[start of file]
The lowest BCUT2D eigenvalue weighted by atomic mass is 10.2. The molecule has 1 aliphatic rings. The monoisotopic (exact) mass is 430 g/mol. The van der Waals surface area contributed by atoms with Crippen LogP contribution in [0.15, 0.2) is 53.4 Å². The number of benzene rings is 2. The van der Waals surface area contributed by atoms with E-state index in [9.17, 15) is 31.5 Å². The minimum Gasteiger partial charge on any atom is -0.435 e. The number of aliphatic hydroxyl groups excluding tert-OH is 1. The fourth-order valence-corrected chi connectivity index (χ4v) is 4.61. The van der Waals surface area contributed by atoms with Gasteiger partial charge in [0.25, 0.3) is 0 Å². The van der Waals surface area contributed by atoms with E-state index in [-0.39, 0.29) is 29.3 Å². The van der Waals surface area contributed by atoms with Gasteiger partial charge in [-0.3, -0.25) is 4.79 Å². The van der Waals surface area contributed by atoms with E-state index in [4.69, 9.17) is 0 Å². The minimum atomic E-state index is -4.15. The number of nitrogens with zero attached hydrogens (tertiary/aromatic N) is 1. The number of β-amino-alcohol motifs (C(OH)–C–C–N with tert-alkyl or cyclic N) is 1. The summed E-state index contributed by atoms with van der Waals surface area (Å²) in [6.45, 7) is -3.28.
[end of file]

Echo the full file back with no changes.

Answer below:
The lowest BCUT2D eigenvalue weighted by atomic mass is 10.2. The molecule has 1 aliphatic rings. The monoisotopic (exact) mass is 430 g/mol. The van der Waals surface area contributed by atoms with Crippen LogP contribution in [0.15, 0.2) is 53.4 Å². The number of benzene rings is 2. The van der Waals surface area contributed by atoms with E-state index in [9.17, 15) is 31.5 Å². The minimum Gasteiger partial charge on any atom is -0.435 e. The number of aliphatic hydroxyl groups excluding tert-OH is 1. The fourth-order valence-corrected chi connectivity index (χ4v) is 4.61. The van der Waals surface area contributed by atoms with Gasteiger partial charge in [0.25, 0.3) is 0 Å². The van der Waals surface area contributed by atoms with E-state index in [-0.39, 0.29) is 29.3 Å². The van der Waals surface area contributed by atoms with Gasteiger partial charge in [-0.3, -0.25) is 4.79 Å². The van der Waals surface area contributed by atoms with E-state index in [4.69, 9.17) is 0 Å². The minimum atomic E-state index is -4.15. The number of nitrogens with zero attached hydrogens (tertiary/aromatic N) is 1. The number of β-amino-alcohol motifs (C(OH)–C–C–N with tert-alkyl or cyclic N) is 1. The summed E-state index contributed by atoms with van der Waals surface area (Å²) in [6.45, 7) is -3.28.